Are “Fine Free” Public Libraries Really Better For the City of St Paul?

Up until the new year I was a fine-paying public library patron, as many people in St Paul were.  I paid my fines, it was painful, it didn’t seem fair, but I paid them. This was the case up until recently when St Paul Public Libraries went “fine free”.  The fines I paid over the years happened because had I forgotten or I didn’t have the time to turn in materials. Each time I thought: next time, I would remember to bring my materials in before they were overdue, given the opportunity.  I would change for the better from this lesson. However, there won’t be next time in St Paul, these fine events are something many people will no longer experience. And in being unable to accrue library fines in St Paul, I found out that lack of in-depth research and hopeful positive intentions are perhaps why it is that way.  Let me share with you some research on the topic and you decide on fines or no fines at the public library, what you learn through data from fines studies may surprise you, I was certainly surprised.

The St Paul Public Library’s “Fine Free” webpage asks the question: Why go fine free?”  and they answer: “It’s good for our community. Our community is stronger and healthier when people have access to the programs, services, and materials they need to pursue their educational, career, family, and life goals. We hope this will encourage prior users to come back to the library and attract new users to experience our offerings.”  All of these hopes and aspirations may have good intentions, but does ending fines and fees at the public library help our community? Does it make our community stronger and healthier? Does it allow for more programs, services, and materials that patrons need to pursue their educational, career, and life goals?  Let’s look at a few studies and find out.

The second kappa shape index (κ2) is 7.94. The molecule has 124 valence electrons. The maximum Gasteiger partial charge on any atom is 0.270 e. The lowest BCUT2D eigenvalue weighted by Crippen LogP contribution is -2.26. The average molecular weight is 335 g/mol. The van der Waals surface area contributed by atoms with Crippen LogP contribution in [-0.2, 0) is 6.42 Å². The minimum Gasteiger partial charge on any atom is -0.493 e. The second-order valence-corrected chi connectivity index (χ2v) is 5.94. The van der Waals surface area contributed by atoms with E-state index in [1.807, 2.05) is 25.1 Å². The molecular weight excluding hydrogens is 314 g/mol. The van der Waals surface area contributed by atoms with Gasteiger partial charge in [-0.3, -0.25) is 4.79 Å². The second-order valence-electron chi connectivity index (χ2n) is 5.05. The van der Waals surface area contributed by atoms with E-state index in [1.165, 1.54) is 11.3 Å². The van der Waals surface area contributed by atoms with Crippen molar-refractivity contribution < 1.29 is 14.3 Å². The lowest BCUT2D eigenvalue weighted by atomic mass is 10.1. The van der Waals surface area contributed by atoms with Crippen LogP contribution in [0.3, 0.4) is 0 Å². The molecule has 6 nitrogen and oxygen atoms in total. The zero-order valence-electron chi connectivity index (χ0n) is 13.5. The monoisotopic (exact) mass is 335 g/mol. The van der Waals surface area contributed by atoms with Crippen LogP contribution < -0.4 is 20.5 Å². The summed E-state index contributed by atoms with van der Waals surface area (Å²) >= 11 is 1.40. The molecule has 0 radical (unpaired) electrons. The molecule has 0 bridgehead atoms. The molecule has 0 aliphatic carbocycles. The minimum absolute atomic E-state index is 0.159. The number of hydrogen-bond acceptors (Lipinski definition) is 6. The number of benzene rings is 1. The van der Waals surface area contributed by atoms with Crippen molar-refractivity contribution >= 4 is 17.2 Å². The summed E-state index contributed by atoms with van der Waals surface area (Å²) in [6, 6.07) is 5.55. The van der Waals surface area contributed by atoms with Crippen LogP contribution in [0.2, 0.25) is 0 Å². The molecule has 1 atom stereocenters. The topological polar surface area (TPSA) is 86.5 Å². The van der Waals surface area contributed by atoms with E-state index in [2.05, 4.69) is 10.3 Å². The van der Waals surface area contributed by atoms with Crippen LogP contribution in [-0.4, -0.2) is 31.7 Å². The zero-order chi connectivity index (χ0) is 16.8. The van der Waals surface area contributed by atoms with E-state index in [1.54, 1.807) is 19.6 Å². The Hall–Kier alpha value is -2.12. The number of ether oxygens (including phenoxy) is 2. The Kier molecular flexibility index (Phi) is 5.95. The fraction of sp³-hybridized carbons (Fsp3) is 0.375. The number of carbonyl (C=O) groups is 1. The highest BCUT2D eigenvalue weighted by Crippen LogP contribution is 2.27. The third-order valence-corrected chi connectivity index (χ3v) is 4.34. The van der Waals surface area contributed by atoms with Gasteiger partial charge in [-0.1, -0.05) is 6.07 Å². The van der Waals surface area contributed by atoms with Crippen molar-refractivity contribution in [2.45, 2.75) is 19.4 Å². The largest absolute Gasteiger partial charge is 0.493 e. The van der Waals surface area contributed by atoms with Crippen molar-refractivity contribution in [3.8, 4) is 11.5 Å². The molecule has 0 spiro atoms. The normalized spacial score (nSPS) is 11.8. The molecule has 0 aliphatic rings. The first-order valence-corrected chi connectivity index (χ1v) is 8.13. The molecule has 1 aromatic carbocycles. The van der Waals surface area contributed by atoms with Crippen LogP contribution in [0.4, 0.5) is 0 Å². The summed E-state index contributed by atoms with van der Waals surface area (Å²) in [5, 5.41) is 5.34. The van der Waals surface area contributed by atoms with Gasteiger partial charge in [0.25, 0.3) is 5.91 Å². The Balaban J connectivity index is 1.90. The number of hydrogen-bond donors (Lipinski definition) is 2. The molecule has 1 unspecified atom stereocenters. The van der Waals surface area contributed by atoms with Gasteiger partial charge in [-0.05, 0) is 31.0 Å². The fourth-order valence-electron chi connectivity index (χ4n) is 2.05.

On the St Paul Public Library’s (SPPL) website (https://sppl.org/about-fine-free/) it states that: “Late fines are not effective. Studies have shown that small fines have no impact on return rates. According to “Removing Barriers to Access,” a Colorado State Library whitepaper: “The scant research on the impact of library fines and fees does not indicate a clear benefit to administering these polices and may be costly to enforce.”  This line is directly taken from “Removing Barriers to Access” research which is not a peer reviewed journal, which ironically, provides many references to prove the ineffectiveness of fines while providing zero references on the effectiveness of fines and fees, further suggesting there is more than “scant research” and perhaps exposing an information bias.